While comforting, chowder made with cream or half and half and butter can make an otherwise healthy bowl of warm vegetables and possibly protein (think clam chowder) high in calories and saturated fat. Enjoy the creamy consistency you expect from a good chowder but cut down on fat content by using twice the amount of stock or water and half the amount of whole milk, and by using heart-healthy extra virgin olive oil instead of butter to saute the vegetables. Make this recipe with any vegetables you need to use before they go bad.
Ingredients:1 tablespoon extra virgin olive oil
1 onion, diced
Pinch of salt
2 cloves garlic, finely minced
2 carrots, diced
2 stalks celery, diced
1 fresh cayenne pepper, diced or a pinch of dried chili flakes
1 large sweet red bell pepper, diced
3 to 4 sprigs thyme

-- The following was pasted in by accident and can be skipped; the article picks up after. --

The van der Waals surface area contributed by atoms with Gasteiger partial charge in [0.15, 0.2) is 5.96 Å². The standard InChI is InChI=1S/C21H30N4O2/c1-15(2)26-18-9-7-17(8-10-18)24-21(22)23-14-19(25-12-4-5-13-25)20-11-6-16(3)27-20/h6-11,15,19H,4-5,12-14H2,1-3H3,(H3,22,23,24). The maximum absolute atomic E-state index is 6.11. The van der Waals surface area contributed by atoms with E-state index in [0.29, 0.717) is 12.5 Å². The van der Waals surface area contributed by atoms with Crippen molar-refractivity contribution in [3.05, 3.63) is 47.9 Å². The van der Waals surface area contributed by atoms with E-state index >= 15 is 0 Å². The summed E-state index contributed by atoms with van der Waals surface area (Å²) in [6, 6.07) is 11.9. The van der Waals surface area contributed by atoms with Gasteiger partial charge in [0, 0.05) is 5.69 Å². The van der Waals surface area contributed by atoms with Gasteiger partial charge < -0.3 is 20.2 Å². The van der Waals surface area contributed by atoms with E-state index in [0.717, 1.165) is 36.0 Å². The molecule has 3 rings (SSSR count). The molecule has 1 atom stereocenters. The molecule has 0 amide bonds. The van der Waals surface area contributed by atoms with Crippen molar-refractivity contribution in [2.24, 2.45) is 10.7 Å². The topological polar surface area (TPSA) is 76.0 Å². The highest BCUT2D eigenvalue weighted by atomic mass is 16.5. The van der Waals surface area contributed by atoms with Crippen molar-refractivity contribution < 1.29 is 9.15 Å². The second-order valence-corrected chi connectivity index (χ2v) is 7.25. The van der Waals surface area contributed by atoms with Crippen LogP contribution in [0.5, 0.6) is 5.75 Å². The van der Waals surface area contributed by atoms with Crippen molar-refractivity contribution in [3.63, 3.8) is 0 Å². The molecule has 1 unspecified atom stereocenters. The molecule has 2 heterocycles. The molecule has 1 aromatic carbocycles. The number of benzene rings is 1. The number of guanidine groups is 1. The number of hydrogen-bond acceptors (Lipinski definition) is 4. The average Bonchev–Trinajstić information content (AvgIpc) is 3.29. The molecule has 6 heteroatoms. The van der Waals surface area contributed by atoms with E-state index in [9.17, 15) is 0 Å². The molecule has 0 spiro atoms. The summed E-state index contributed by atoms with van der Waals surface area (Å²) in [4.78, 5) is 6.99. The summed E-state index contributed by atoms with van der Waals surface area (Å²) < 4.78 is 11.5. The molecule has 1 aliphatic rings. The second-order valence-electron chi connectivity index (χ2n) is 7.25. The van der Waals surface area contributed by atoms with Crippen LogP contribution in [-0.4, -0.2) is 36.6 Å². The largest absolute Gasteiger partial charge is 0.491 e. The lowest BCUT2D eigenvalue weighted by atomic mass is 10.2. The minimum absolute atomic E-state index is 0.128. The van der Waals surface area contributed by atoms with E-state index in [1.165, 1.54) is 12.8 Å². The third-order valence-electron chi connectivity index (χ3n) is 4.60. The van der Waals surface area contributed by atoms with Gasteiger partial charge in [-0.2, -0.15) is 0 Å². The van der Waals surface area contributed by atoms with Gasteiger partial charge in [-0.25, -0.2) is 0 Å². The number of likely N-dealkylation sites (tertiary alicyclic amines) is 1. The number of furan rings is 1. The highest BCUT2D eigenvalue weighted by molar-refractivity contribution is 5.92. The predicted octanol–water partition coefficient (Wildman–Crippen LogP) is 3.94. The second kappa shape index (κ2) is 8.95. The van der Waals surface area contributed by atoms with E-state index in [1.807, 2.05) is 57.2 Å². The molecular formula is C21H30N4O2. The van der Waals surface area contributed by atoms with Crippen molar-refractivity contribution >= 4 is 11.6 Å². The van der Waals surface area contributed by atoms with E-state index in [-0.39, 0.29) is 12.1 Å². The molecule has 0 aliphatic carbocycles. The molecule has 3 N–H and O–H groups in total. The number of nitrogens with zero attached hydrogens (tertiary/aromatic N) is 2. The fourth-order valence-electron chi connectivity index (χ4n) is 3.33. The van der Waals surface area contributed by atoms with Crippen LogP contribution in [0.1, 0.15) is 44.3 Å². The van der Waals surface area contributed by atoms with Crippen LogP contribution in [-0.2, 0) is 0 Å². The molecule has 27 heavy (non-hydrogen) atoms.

1 sprig rosemary
1 fresh bay leaf
1 zucchini, diced
1 waxy potato (skin left on), diced
2 ears corn
4 cups chicken stock, vegetable stock or water
2 cups whole milk
Freshly ground black pepper
Heat a large, heavy bottomed pot over medium heat and add onion and a pinch of salt. Cook until onion is translucent. Add garlic, carrots, celery, cayenne pepper and sweet red peppers. Continue to cook, stirring occasionally, until vegetables begin to soften.
Tie together the thyme and rosemary with kitchen twine (to make it easier to get out of the pot later) and add to vegetables, along with the bay leaf.
Add zucchini and potato to the pot. Cut the kernels of the corn and add to the pot, along with the cob. The cob will simmer in the soup and give it extra flavor and body.
Add chicken or vegetable stock. Bring soup up to a boil and then reduce to a simmer. Taste for seasoning and add salt, if needed.
Let cook about 20 minutes, or until potatoes are tender. Add whole milk and cook another 5 minutes or so, until soup is warmed through. Season with freshly ground black pepper to taste.
Serve with a wedge of corn bread or whole-wheat crusty loaf and enjoy.
Note: If you substitute skim milk for the whole milk the soup might curdle if you accidentally turn the heat up to high. It will still taste fine, but just won't look as pretty.
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